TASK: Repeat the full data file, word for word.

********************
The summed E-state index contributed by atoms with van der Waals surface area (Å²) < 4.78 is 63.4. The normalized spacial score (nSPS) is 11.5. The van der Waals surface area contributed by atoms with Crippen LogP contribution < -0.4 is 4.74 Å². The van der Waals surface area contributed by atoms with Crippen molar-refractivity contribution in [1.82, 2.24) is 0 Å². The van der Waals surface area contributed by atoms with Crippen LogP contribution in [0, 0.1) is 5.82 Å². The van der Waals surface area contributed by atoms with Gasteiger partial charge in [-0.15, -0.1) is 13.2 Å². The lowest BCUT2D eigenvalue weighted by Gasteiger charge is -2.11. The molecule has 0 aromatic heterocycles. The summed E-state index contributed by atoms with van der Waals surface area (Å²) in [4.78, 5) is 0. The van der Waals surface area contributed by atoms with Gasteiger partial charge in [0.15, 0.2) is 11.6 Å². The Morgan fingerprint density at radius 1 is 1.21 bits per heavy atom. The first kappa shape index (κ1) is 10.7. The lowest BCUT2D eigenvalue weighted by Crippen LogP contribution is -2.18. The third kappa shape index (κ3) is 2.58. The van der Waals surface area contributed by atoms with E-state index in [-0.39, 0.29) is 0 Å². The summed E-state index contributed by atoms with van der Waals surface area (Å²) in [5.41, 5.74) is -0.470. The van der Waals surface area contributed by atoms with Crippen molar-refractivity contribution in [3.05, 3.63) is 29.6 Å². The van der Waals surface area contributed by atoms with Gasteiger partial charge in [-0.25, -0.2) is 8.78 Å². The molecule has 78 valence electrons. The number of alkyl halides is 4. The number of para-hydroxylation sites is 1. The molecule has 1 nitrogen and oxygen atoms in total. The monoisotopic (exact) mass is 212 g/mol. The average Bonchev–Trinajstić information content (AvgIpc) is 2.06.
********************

The summed E-state index contributed by atoms with van der Waals surface area (Å²) < 4.78 is 63.4. The normalized spacial score (nSPS) is 11.5. The van der Waals surface area contributed by atoms with Crippen LogP contribution < -0.4 is 4.74 Å². The van der Waals surface area contributed by atoms with Crippen molar-refractivity contribution in [1.82, 2.24) is 0 Å². The van der Waals surface area contributed by atoms with Crippen LogP contribution in [0, 0.1) is 5.82 Å². The van der Waals surface area contributed by atoms with Gasteiger partial charge in [-0.15, -0.1) is 13.2 Å². The lowest BCUT2D eigenvalue weighted by Gasteiger charge is -2.11. The molecule has 0 aromatic heterocycles. The summed E-state index contributed by atoms with van der Waals surface area (Å²) in [4.78, 5) is 0. The van der Waals surface area contributed by atoms with Gasteiger partial charge in [0.15, 0.2) is 11.6 Å². The Morgan fingerprint density at radius 1 is 1.21 bits per heavy atom. The first kappa shape index (κ1) is 10.7. The lowest BCUT2D eigenvalue weighted by Crippen LogP contribution is -2.18. The third kappa shape index (κ3) is 2.58. The van der Waals surface area contributed by atoms with E-state index in [-0.39, 0.29) is 0 Å². The summed E-state index contributed by atoms with van der Waals surface area (Å²) in [5.41, 5.74) is -0.470. The van der Waals surface area contributed by atoms with Crippen molar-refractivity contribution in [3.05, 3.63) is 29.6 Å². The van der Waals surface area contributed by atoms with Gasteiger partial charge in [-0.25, -0.2) is 8.78 Å². The molecule has 78 valence electrons. The number of alkyl halides is 4. The number of para-hydroxylation sites is 1. The molecule has 1 nitrogen and oxygen atoms in total. The monoisotopic (exact) mass is 212 g/mol. The average Bonchev–Trinajstić information content (AvgIpc) is 2.06.